10. Dinner: I try to get home by 5:30ish and my homestay family makes me dinner.

  11. Evenings: Play with the kids a little bit, but mostly just study more. I start to hammer on the script memorization (it requires me to speak out loud so I don’t really do that at cafes or libraries), etc..

  12. Sleep.

There’s variance within this schedule. Meeting the odd friend on a weekday or whatever. But I’m mostly dedicating myself to learning Japanese and not spending money.

Favourite photos

bike_lee

This is lee on a bike.

bike_nathan

This is me on a bike.

hike

End of a hike

flowers

obachan

My grandma and neice.
obachan_2

oranges

sakura

beach beach_2 beach_3

Beach day

national_theatre

Tokyo National Theatre (from the back side)

oni_bus oni_bus_2

This cafe rules. A friend of mine works there.

garden_gnomes

Garden gnomes.

picnic picnic_for

This park was the closest I’ve felt to home.

city_nature

City and nature.

vine_house vine_house_2

When a house is abandoned in the city.

kogoro

Going to Family Mart for some food.

kogoro_throw

Throwing game at a matsuri.

stairs stairs_2 stairs_3

Nearby park doing some stairs exercise with the kids

Funny moments

A collection of cool or odd things I’ve found in Japan.

bike_guy

This guy likes bikes.

clean_nose

I see this ad a lot.

lost_shoe_woman lost_shoe_train

This woman lost her shoe while being pushed off the train.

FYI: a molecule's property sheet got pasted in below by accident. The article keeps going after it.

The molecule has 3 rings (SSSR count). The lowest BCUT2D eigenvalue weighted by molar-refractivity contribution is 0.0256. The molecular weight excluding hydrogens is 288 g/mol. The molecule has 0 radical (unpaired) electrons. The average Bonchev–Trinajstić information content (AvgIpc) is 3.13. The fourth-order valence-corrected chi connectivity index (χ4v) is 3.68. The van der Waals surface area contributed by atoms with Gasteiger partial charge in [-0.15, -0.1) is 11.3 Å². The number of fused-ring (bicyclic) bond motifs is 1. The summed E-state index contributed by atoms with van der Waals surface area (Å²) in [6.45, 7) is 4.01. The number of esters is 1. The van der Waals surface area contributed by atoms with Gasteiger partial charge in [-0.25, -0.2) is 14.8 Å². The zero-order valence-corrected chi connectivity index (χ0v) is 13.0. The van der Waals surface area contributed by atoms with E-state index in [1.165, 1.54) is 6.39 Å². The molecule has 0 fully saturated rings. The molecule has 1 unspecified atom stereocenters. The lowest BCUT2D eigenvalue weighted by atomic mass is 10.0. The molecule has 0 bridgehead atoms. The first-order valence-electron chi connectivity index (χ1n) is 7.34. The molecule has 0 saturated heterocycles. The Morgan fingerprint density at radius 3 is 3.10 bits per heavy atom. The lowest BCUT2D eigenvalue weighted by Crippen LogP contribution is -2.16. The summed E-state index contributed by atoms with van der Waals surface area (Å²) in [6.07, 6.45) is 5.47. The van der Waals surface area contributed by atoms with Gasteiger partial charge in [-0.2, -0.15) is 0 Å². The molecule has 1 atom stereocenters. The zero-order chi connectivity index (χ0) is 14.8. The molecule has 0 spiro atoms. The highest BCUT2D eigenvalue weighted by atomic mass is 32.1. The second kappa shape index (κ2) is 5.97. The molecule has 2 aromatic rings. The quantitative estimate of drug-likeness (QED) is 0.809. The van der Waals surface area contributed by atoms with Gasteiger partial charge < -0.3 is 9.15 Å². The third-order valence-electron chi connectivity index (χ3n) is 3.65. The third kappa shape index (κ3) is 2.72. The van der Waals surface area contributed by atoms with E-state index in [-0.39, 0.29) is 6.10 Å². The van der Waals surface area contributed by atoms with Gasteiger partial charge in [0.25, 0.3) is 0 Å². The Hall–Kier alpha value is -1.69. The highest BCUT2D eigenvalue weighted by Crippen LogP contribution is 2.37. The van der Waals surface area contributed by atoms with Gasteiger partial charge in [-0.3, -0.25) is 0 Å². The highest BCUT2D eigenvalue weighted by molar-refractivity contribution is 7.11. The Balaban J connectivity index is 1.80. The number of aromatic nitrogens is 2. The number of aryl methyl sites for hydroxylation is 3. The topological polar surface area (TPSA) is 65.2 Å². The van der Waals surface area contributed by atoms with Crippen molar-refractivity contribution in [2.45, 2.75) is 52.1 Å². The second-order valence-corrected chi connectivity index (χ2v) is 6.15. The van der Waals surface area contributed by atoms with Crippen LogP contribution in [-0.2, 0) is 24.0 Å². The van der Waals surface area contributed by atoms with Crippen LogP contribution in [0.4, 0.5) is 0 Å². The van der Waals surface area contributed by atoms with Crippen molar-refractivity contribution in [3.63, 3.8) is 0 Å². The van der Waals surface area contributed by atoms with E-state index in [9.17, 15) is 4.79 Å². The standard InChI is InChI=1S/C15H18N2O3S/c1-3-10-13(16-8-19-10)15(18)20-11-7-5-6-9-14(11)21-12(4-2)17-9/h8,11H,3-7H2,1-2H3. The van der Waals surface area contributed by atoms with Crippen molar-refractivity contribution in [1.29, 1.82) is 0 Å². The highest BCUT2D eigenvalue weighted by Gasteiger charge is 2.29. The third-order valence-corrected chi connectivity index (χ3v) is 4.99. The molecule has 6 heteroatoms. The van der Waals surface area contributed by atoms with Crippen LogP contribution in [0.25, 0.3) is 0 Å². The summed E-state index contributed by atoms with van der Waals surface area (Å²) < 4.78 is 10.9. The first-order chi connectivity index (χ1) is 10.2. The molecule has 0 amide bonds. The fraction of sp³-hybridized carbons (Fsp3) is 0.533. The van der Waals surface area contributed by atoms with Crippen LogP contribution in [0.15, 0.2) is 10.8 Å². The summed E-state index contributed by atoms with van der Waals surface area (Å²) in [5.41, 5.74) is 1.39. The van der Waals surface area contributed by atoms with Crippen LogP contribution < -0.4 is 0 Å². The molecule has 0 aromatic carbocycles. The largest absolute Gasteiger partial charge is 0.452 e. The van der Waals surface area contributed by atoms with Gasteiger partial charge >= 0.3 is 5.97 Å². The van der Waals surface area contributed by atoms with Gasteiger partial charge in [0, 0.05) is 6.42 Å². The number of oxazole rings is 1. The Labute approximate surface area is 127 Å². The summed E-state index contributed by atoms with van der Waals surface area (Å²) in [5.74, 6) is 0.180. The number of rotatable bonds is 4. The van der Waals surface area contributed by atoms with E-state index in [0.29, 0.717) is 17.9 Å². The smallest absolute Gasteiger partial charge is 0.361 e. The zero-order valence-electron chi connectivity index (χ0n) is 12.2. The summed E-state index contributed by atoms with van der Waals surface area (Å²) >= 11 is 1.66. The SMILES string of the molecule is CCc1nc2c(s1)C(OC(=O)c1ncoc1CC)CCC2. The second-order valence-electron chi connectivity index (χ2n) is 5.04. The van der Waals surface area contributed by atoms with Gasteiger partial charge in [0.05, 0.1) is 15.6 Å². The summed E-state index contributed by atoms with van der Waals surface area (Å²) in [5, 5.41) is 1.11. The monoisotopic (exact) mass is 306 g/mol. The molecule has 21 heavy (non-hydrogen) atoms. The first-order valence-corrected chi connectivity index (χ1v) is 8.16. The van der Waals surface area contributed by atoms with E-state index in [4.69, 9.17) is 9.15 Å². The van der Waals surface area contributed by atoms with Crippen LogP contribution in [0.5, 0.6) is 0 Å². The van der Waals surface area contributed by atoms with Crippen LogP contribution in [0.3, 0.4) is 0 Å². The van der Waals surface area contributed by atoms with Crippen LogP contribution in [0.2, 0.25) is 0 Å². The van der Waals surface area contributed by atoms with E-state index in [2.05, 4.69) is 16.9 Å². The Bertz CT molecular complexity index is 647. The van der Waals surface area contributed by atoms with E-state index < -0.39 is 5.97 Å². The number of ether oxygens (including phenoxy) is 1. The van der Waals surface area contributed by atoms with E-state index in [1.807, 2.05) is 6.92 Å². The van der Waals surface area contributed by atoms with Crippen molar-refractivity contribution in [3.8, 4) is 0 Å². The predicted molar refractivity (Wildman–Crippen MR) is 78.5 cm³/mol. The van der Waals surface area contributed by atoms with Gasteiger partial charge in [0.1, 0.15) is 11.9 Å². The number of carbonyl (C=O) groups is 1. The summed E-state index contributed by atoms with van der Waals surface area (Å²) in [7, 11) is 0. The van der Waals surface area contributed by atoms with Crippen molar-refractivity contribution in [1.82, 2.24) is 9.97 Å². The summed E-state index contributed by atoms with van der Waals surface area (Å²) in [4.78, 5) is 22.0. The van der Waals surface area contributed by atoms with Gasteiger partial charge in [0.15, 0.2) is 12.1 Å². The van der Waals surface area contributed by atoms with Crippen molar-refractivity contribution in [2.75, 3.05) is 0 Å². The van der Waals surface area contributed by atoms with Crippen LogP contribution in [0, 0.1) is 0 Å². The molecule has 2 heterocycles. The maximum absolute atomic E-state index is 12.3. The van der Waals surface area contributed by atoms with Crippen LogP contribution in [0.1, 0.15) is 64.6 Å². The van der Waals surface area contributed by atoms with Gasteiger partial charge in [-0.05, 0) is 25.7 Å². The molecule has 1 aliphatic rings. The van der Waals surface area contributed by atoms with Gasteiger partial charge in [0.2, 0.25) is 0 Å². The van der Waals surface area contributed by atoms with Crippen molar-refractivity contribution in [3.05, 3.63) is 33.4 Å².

rpi_fail

This one is for the nerds: all the signs here run on Raspberry PI’s and for whatever reason they sometimes crash.

surfman

Casually brings a surfboard to work.

bike_repair

Mobile bike repair in Tokyo

funny_ad funny_ad_2

This ad is so odd when played to a bunch of salary men in a packed train.

horse_shampoo

There’s a lot to breakdown this this photo. First off it looks like “Oily Bagel”, but it’s actually shampoo. Of course I can’t use it because I’m not a “professional”. Oh by the way it’s made with horse oil.

selfchat

Two phones.. two chats.. what’s going on?

Unpacking thoughts

I’ve had a decent amount of free time here. Or at least I’m studying at my own volition so if I don’t feel motivated then my mind wanders; I have more time for ponderings than I’m normally used to.

  • I like interacting with nature. Tokyo is hard for that. I don’t want to look at beautiful grass behind a fence. I want to roll around in it.

  • I am never recognized as having Japanese ancestry. Actually, that’s not true. One person today noticed, but she was a Canadian from Montreal and she herself has children (who are Japanese mixed) in Tokyo. I am ambivalent because I don’t necessary want recognition, but I’m also treated as if I know nothing.

  • It’s very important for me to blend in here. I’m not sure why.

  • I crave acknowledgement. It’s something I never really noticed until I came here and had basically no friends.

  • I am extremely fortunate to have the time and opportunity that I have. Very thankful.

  • Integrating into a city is hard.

Conclusion

Thanks for reading my blog. There’s a lot going and I’m sorry that I haven’t been in contact with everyone.

My sister asked me today if I am more spiritually fulfilled here. I would say yes, but I will be really fulfilled when I have a better grasp on the language and don’t feel embarrassed all the time. I am super grateful to be working towards that goal. In many ways I don’t know what else I would want to be doing right now.

Oh, thank you to my parents and family for helping me (especially my mom). The logistical bureaucratic details of getting settled here would be impossible without her.